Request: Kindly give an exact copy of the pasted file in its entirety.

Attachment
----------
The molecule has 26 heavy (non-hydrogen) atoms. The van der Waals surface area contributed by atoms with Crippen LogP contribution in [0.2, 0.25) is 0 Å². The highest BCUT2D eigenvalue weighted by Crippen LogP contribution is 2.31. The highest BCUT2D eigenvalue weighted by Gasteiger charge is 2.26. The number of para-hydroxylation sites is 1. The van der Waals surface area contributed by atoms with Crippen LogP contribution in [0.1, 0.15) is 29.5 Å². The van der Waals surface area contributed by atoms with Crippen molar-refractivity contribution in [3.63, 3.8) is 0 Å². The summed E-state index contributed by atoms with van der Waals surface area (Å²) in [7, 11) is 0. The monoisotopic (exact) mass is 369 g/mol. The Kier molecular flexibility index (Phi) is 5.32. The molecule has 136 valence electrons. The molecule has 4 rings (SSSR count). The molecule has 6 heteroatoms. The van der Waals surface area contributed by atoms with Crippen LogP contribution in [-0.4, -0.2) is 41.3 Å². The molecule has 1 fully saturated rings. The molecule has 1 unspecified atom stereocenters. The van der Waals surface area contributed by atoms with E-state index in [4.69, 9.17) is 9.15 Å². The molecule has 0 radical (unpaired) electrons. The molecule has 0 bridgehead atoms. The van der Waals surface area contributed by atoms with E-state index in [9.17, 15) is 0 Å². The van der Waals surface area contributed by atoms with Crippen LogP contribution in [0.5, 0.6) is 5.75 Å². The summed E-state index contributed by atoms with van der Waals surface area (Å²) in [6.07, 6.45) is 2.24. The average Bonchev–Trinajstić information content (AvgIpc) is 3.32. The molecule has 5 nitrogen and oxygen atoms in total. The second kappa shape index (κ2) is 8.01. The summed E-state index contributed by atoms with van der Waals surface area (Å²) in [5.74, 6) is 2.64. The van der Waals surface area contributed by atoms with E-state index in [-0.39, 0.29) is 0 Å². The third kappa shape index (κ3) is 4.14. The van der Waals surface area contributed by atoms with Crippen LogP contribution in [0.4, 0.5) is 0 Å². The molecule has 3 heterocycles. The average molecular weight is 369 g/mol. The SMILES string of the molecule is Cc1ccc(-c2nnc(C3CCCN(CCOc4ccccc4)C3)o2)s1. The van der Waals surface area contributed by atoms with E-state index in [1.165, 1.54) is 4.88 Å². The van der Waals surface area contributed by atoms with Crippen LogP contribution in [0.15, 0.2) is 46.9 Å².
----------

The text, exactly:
The molecule has 26 heavy (non-hydrogen) atoms. The van der Waals surface area contributed by atoms with Crippen LogP contribution in [0.2, 0.25) is 0 Å². The highest BCUT2D eigenvalue weighted by Crippen LogP contribution is 2.31. The highest BCUT2D eigenvalue weighted by Gasteiger charge is 2.26. The number of para-hydroxylation sites is 1. The van der Waals surface area contributed by atoms with Crippen LogP contribution in [0.1, 0.15) is 29.5 Å². The van der Waals surface area contributed by atoms with Crippen molar-refractivity contribution in [3.63, 3.8) is 0 Å². The summed E-state index contributed by atoms with van der Waals surface area (Å²) in [7, 11) is 0. The monoisotopic (exact) mass is 369 g/mol. The Kier molecular flexibility index (Phi) is 5.32. The molecule has 136 valence electrons. The molecule has 4 rings (SSSR count). The molecule has 6 heteroatoms. The van der Waals surface area contributed by atoms with Crippen LogP contribution in [-0.4, -0.2) is 41.3 Å². The molecule has 1 fully saturated rings. The molecule has 1 unspecified atom stereocenters. The van der Waals surface area contributed by atoms with E-state index in [4.69, 9.17) is 9.15 Å². The molecule has 0 radical (unpaired) electrons. The molecule has 0 bridgehead atoms. The van der Waals surface area contributed by atoms with E-state index in [9.17, 15) is 0 Å². The van der Waals surface area contributed by atoms with Crippen LogP contribution in [0.5, 0.6) is 5.75 Å². The summed E-state index contributed by atoms with van der Waals surface area (Å²) in [6.07, 6.45) is 2.24. The average Bonchev–Trinajstić information content (AvgIpc) is 3.32. The molecule has 5 nitrogen and oxygen atoms in total. The second kappa shape index (κ2) is 8.01. The summed E-state index contributed by atoms with van der Waals surface area (Å²) in [5.74, 6) is 2.64. The van der Waals surface area contributed by atoms with E-state index in [-0.39, 0.29) is 0 Å². The third kappa shape index (κ3) is 4.14. The van der Waals surface area contributed by atoms with Crippen LogP contribution in [0.4, 0.5) is 0 Å². The molecule has 3 heterocycles. The average molecular weight is 369 g/mol. The SMILES string of the molecule is Cc1ccc(-c2nnc(C3CCCN(CCOc4ccccc4)C3)o2)s1. The van der Waals surface area contributed by atoms with E-state index in [1.165, 1.54) is 4.88 Å². The van der Waals surface area contributed by atoms with Crippen LogP contribution in [0.15, 0.2) is 46.9 Å².